The Court here comes close to subverting the democratic will of the people as expressed through the legislature. Parliament had passed a law which required that where water supply was either limited or discontinued reasonable notice had to be given to those whose supply was to be cut off. Because it first decided (using contorted reasoning to re-interpret section 3(2) of the Act in a completely unconvincing way) that the Act allowed for the installation of pre-paid water meters (so much for interpreting a statute holistically!), it could then, second, argue that the next section had to mean that reasonable notice had only to be given when the water supply was permanently discontinued.
To reach this conclusion, the Court had to ignore the fact that the Act also includes the word “limit”, which could surely not mean anything but the “temporary suspension in supply”. In effect this aspect of the judgment ignores the express words of the legislature (”limit”) in order to justify its endorsement of the neo-liberal water policies of the City of Johannesburg. This was done not to show an adequate respect for the legislature to uphold the separation of powers doctrine but, on the contrary, to undermine that very doctrine in order to achieve a specific ideologically desired result.
The Court also rejected the argument that the implementation of pre-paid water meters to Phiri and other areas of Soweto (but not to wealthy, mostly white, suburbs) constituted unfair discrimination on the basis of race. Because water meters were not introduced in all townships and because households with pre-paid meters paid less for their water, this was not discrimination at all.
This argument does not seem plausible to me. First, it is based on the premise that unless all black residents of Johannesburg had been affected by the move, it would not really amount to discrimination. If followed in other non-discrimination cases this reasoning would make it almost impossible to prove indirect discrimination.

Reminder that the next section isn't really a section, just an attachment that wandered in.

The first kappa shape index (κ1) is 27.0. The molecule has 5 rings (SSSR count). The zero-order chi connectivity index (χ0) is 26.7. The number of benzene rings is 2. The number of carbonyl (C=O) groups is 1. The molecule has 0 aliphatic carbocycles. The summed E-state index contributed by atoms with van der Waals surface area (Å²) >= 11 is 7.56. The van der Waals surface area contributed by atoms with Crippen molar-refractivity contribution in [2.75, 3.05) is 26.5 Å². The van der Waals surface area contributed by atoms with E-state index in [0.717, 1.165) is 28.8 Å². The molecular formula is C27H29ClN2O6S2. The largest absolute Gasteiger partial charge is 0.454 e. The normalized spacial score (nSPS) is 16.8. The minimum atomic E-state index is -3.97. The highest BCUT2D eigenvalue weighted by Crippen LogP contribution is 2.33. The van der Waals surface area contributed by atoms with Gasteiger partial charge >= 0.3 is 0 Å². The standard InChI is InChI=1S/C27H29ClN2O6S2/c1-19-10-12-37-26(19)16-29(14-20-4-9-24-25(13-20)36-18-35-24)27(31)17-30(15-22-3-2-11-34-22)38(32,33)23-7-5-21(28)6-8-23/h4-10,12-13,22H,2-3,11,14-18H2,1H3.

Second, although the users of pre-paid water meters pay less for water, they have no choice in the matter and they do suffer a disadvantage: when the free water runs out they have to pay – even when they have no money. If they had the same system than in Sandton, they would be able to pay their account at the beginning of the month when they are paid or receive their social grants and the chances of having an uninterrupted water supply would be far greater. There is a clear disadvantage for poor people to be put on a pre-pad system and the fact that the Court denies this shows a rather cavalier attitude towards the real lived experience of poor South Africans.
Previously the SCA used to hand down conservative judgments which were then overturned on appeal to the Constitutional Court. But as the latter court becomes more conservative, the SCA might emerge as the court championing the rights of the marginalised and downtrodden while the CC might become the court for those who run the country from the back of their R1.2 million BMW’s.
ENDS Read the Anti-Privatisation Forum’s comment here
Corporate profiteering has the protection of the state in South Africa, the European Union and India. This is illustrated in the two issues reported by the Treatment Action Campaign and Section 27 incorporating the AIDS Law Project in the posts below.
1) The first post deals with a court judgment on the 2008 ARV tender that has cost the state millions of rands.
2) Trade pressure by the European Union on the Indian Government to allow drug companies to make excessive profit for life-saving medicines for longer than the World Trade Organization demands.
THE IRREGULAR ARV TENDER AND THE US DRUG COMPANY
One of the world’s top ten drug companies Merck (MSD) and also one of the most lawless in pursuit of profit won the 2008 tender for the ARV drug efavirenz (EFV) from the South African government despite the fact that a good quality generic version was available.
In 2007, TAC and the ALP laid a complaint at the Competition Commission against Merck the US multinational drug company. The Competition Act holds that a dominant firm (holding more than 45% of market share) may not charge an excessive price to the detriment of consumers.